JD94495. Bronze AE 19, RPC II 2263; Hendin 1316; Meshorer AJC pl. 13, 23; Meshorer TJC 151; Sofaer Collection 210; BMC Palestine -, F, dark patina, red earthen deposits, brassy high points, weight 5.875 g, maximum diameter 18.6 mm, die axis 0o, Caesarea Maritima mint, 83 - 84 A.D.; obverse DOMIT KAICAP ΓEPMANI (Domitian Caesar Germanicus), laureate head right; reverse ETO/ K∆ B AΓPIΠΠ/A (year 24, King Agrippa), in four lines within wreath; from an Israeli collection; ex Naville Numismatics auction 52 (22 Sep 2019), lot 246; ex Heritage Long Beach Signature Sale 3042 (17 Sep 2015), lot 32150; scarce; $220.00 SALE |PRICE| $198.00


Judaea, Pontius Pilate, Roman Prefect under Tiberius, 26 - 36 A.D.

|Pontius| |Pilate|, |Judaea,| |Pontius| |Pilate,| |Roman| |Prefect| |under| |Tiberius,| |26| |-| |36| |A.D.|, |prutah|
Pontius Pilate is chiefly known for the part he played in the trial and crucifixion of Jesus.
JD72808. Bronze prutah, Hendin 1342 - 1343, SGICV 5623 - 5624, Meshorer TJC 333 - 335, aF, green patina, slightly irregular flan with flat spots where sprues were cut off, weight 1.842 g, maximum diameter 14.6 mm, die axis 135o, Jerusalem mint, 29 - 31 A.D.; obverse TIBEPIOY KAICAPOC, lituus (augural wand); reverse uncertain year in wreath; $100.00 SALE |PRICE| $90.00


Lucius Verus, 7 March 161 - February 169 A.D., Antioch ad Hippum, Decapolis

|Decapolis,| |Arabia| |&| |Syria|, |Lucius| |Verus,| |7| |March| |161| |-| |February| |169| |A.D.,| |Antioch| |ad| |Hippum,| |Decapolis|, |AE| |26|
Hippos is an archaeological site located on a hill overlooking the Sea of Galilee in the Mt. Sussita National Park, Israel. Between the 3rd century B.C. and the 7th century A.D., Hippos was the site of a Greco-Roman city, which declined under Muslim rule and was abandoned after an earthquake in 749. Besides the fortified city itself, Hippos controlled two port facilities on the lake and an area of the surrounding countryside. Hippos was part of the Decapolis, or Ten Cities, a region in Roman Jordan, Syria and Israel that were culturally tied more closely to Greece and Rome than to the Semitic ethnoi around.
RP91033. Bronze AE 26, RPC IV Online T6576 (11 spec.); Spijkerman 19; Sofaer 13; SNG ANS 1139, VF, well centered, earthen deposits, scratches, tiny edge splits, weight 10.410 g, maximum diameter 24.8 mm, Hippos (Mt. Sussita National Park) mint, 7 Mar 161 - Feb 169 A.D.; obverse AVT KAI Λ AYPH-ΛIOC OYHPOC, laureate head right, slight drapery on far (left) shoulder; reverse ANTIO TΩ ΠP IΠ THC IEP K ACYΛOY, Tyche standing left, turreted, cornucopia in left hand, holding bridle of horse standing left on her far side; scarce; $100.00 SALE |PRICE| $90.00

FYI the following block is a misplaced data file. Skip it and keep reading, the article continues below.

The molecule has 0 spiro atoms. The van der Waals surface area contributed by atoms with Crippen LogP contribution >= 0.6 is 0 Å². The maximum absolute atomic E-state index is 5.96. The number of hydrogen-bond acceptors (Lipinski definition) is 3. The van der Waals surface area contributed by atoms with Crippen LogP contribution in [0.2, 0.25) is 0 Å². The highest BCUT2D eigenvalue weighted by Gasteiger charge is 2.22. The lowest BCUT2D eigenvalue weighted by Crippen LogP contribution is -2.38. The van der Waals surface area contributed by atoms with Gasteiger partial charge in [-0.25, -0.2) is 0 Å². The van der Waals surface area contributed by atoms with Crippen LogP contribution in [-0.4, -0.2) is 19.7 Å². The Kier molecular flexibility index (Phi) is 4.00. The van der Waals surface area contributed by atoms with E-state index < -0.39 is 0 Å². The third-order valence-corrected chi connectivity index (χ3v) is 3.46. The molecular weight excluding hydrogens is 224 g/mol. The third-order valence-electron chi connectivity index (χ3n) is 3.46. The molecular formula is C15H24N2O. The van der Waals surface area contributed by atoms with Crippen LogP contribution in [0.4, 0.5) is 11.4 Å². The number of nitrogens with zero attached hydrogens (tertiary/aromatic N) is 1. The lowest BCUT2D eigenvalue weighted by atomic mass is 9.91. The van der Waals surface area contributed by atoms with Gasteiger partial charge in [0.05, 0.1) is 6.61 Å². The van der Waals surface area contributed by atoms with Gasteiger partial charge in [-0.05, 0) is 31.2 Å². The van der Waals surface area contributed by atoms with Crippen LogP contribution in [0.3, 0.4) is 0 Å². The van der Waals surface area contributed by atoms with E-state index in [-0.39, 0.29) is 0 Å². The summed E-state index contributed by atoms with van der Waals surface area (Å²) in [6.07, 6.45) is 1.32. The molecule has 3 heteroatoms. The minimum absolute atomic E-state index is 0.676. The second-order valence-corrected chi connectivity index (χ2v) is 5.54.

Judaea, Pontius Pilate, Roman Prefect under Tiberius, 26 - 36 A.D.

|Pontius| |Pilate|, |Judaea,| |Pontius| |Pilate,| |Roman| |Prefect| |under| |Tiberius,| |26| |-| |36| |A.D.|, |prutah|
Pontius Pilate is chiefly known for the part he played in the trial and crucifixion of Jesus.
JD72780. Bronze prutah, Hendin 1342 - 1343, SGICV 5623 - 5624, aF, green patina, weight 1.909 g, maximum diameter 16.0 mm, die axis 270o, Jerusalem mint, 29 - 31 A.D.; obverse TIBEPIOY KAICAPOC, lituus (augural wand); reverse uncertain year in wreath; $95.00 SALE |PRICE| $85.50




  



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REFERENCES

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Rosenberger, M. The Rosenberger Israel Collection Vol. III: City-Coins of Palestine: Hipos-Sussita, Neapolis, Nicopolis, Nysa-Scytopolis, Caesarea-Panias, Pelusium, Raphia, Sabaste, Sepphoris-Diocaesarea, Tiberias. (Jerusalem, 1977).
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Sylloge Nummorum Graecorum, USA, The Collection of the American Numismatic Society, Part 6: Palestine - South Arabia. (New York, 1981).